The Tasmanian Archive and Heritage Office has a limited selection of house plans. These plans are part of files of building applications and include the council areas of Hobart, Glenorchy, Launceston, Clarence, Kingborough and Bruny Island.
Who lived or worked in the building?
Directories and valuation rolls can help you find out who else has owned, lived in, or worked in a building, as well as when it was built.
1891-1948 Tasmanian Post Office Directories (Wise’s) - They are arranged in three parts: by location/town, alphabetical by surname, and by business/trade name. These are available to view online. It is good to note intersecting streets, to verify that you are looking at the right block.
Telephone Directories - The first exchange was in Hobart in 1883 and in 1884 when 58 numbers were in use. These were mainly business numbers. By the 1890s over 300 numbers are being used in Hobart and New Norfolk. There was a state-wide telephone directory until 1970, when it became divided into northern and southern. Search for Tas telephone directories to see all Tasmanian telephone directories. Search for telephone subscribers to find earlier lists.
Tasmanian Directories and Almanacs provide a variety of directories; alphabetical, trade and professional from 1824 – 1979/80. For a full list see
Australian Almanacs 1806-1930: a bibliography, Ian Morrison et al.
Street directories for Hobart are available at the Hobart Reading Room for these years:
Assessment and Valuation rolls from the Tasmanian Government Gazette (formerly Hobart Town Gazette). An assessment of Hobart properties was done in 1847, but rates were not enacted until the establishment of the Municipal Councils in 1852. Hobart and Launceston valuations were undertaken between 1853-1855, 1858-1860, 1862-1863. The Rural Municipal Act of 1858 allowed for the collecting of this information in the country areas as well. The rolls show:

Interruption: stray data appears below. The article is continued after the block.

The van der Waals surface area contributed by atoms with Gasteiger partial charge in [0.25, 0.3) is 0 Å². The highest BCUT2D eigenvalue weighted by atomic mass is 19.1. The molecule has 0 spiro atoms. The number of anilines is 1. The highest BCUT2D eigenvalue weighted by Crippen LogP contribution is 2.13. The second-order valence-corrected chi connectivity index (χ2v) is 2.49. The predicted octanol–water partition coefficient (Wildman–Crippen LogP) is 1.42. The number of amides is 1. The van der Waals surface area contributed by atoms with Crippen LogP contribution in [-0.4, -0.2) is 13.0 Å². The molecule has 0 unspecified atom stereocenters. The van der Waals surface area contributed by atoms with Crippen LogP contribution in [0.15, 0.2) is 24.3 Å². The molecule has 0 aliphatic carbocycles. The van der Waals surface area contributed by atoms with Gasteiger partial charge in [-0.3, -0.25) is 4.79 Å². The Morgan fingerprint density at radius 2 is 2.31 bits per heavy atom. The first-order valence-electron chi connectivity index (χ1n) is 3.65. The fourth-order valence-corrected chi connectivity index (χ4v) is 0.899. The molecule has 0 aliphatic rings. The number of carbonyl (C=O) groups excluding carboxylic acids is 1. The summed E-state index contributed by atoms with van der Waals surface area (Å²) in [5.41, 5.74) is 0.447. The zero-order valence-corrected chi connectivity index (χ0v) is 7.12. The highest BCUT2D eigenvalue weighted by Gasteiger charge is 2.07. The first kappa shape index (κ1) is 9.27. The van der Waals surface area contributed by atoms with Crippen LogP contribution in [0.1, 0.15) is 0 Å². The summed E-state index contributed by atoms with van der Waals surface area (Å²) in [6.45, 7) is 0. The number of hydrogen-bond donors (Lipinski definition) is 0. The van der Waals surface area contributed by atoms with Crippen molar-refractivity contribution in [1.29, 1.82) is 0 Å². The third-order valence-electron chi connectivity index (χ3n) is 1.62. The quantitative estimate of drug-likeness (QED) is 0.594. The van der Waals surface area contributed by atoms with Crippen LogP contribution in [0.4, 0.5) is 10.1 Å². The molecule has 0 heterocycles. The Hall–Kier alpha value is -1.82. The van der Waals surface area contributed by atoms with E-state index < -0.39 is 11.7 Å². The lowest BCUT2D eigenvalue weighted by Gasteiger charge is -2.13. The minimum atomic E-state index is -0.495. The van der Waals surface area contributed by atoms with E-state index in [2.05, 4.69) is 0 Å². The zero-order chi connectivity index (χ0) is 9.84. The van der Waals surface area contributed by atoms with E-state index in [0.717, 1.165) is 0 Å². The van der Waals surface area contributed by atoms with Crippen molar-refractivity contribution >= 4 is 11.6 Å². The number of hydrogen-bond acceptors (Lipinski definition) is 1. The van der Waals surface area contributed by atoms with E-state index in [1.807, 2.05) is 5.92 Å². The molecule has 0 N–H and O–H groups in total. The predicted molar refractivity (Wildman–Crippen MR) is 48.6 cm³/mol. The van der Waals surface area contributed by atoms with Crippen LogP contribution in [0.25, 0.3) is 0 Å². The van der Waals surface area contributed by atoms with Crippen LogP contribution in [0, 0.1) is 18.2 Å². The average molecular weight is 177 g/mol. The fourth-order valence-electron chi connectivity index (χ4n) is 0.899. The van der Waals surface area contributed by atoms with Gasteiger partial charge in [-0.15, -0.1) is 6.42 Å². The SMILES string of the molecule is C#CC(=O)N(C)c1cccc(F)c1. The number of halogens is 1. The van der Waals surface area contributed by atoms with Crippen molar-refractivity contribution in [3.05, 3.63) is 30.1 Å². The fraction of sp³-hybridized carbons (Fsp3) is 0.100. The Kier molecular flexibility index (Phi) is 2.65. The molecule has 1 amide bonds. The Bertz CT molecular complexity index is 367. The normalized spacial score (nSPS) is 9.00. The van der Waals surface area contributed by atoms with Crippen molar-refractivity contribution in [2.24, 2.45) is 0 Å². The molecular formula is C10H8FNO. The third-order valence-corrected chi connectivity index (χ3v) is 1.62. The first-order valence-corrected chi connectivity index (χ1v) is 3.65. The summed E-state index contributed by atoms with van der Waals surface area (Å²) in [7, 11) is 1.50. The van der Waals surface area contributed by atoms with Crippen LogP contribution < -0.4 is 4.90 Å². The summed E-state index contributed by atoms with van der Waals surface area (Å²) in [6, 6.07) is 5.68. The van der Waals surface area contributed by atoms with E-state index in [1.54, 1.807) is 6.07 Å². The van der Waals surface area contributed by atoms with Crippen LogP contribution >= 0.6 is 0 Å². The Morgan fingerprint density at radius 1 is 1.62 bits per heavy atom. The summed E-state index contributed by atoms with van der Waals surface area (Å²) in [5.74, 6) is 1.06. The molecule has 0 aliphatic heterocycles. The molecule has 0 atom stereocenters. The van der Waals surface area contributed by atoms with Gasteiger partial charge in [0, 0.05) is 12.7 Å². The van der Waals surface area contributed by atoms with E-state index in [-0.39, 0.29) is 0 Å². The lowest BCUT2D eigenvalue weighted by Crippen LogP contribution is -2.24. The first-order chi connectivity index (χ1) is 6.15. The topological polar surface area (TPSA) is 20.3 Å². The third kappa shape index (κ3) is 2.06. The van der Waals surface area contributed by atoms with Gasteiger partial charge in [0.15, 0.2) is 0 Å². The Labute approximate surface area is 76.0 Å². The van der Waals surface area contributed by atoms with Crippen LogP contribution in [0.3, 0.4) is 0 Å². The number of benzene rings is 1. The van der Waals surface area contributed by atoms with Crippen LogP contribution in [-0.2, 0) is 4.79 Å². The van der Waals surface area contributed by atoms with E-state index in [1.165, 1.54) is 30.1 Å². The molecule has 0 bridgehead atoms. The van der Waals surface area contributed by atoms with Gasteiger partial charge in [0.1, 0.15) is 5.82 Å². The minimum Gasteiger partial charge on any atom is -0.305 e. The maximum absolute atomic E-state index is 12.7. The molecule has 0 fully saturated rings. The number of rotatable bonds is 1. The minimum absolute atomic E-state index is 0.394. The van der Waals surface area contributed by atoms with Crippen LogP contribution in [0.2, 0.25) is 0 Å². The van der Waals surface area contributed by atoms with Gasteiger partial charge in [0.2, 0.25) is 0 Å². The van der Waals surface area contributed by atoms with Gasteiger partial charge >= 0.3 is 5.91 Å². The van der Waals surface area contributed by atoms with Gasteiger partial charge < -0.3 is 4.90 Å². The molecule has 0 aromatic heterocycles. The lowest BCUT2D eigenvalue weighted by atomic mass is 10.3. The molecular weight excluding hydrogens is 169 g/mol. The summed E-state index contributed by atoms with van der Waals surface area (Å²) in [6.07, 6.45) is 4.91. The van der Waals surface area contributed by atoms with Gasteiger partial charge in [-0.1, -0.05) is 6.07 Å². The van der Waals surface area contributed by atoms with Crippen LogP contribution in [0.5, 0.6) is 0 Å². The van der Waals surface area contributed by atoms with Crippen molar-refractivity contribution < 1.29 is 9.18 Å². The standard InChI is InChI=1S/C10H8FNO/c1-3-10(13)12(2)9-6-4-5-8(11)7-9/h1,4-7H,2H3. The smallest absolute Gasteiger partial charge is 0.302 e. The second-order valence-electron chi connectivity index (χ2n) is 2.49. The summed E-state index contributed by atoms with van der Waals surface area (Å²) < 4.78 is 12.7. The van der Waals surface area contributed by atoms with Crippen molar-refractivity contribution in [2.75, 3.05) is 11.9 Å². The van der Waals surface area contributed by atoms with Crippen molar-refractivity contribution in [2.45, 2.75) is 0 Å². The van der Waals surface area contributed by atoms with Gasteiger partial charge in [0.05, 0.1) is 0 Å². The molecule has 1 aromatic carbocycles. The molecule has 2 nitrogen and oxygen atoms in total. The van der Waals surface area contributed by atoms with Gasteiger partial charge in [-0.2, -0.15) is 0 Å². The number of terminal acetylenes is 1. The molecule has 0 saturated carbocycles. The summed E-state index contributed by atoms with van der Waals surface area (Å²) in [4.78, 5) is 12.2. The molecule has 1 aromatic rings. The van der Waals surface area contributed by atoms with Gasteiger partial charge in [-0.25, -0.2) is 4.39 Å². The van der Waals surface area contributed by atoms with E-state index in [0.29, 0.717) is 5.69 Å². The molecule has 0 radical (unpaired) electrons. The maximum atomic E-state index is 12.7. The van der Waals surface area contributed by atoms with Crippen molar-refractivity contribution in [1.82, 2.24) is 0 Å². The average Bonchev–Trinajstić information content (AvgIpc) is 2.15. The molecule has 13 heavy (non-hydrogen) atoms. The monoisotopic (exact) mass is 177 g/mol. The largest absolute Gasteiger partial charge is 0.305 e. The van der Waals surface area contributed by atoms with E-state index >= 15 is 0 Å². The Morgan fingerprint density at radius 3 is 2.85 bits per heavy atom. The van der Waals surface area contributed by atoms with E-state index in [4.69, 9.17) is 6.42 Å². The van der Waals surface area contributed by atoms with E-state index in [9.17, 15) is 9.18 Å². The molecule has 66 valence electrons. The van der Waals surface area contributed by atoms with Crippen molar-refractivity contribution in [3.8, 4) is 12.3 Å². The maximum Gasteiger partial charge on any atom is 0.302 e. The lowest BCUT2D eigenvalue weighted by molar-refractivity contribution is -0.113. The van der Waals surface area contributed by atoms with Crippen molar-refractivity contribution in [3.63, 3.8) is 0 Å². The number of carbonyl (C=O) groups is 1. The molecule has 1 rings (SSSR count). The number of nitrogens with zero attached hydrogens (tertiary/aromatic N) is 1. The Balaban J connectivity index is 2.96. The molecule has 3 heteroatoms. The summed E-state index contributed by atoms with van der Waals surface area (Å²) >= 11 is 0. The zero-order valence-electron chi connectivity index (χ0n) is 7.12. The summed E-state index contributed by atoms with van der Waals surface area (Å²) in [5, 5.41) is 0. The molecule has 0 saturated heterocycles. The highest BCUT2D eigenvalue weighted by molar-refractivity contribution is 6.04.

Accessing Assessment and Valuation rolls:
- When a property first appears and give the name of the occupant as well as the name of the owner.
A significant change in the value of a property is likely to indicate subdivision, new construction, demolition or other activity.
They are most useful for Hobart (1847, 1853-1950) and Launceston (1853-1950) as these give street listings.
Some areas are listed alphabetically in the early rolls - e.g. Mount Stuart.
1951-1984 Government Valuations (Archives record series
AE298). These are organised geographically by municipality, then by division and street within each municipality.
c.1830 – 1890 Business Advertisements Index - This card index records business advertisements in the Tasmanian Directories and Almanacs, giving locations. The index is accessible in Hobart at the History Room.
Specialist buildings like hotels, guest houses and private hospitals required registration – (see section – Government Buildings). Churches and church buildings may be found among the records of the particular denomination e.g. search Anglican Church of Tasmania in a
Whitfeld Index - a selective index of personal names found in Tasmanian colonial newspapers 1816-1900, mostly applicable to Northern Tasmania. The main emphasis is on the names of members of early settler and eminent families and includes land grants and property sales.
Accounts from people living in Tasmania in periods such as the 1830s can be useful, especially if they have good indexes. For example Button’s
Flotsam and Jetsam: floating fragments of a life in England and Tasmania.
Using occupants to find information on a building
Once you have occupant names you can search the
Tasmanian Names Index to find additional information:
Census records indicate the construction type of a building - stone, brick or wood - and show the number of people residing in the building, listed under householders’ names.
Wills can be used to trace property history. If the will you are looking for is not available, you may wish to contact the Land Data Registration Branch of the Land Titles Office, as they have copies of some wills relating to land transfers.
Finding pictures (photos, paintings etc.) of a building
- We do not have many images of residential properties in our collections. However we may have an image if a house featured in prominent events or was of significant historical value.
In some cases streetscape images and panoramas may include your house/building. For example check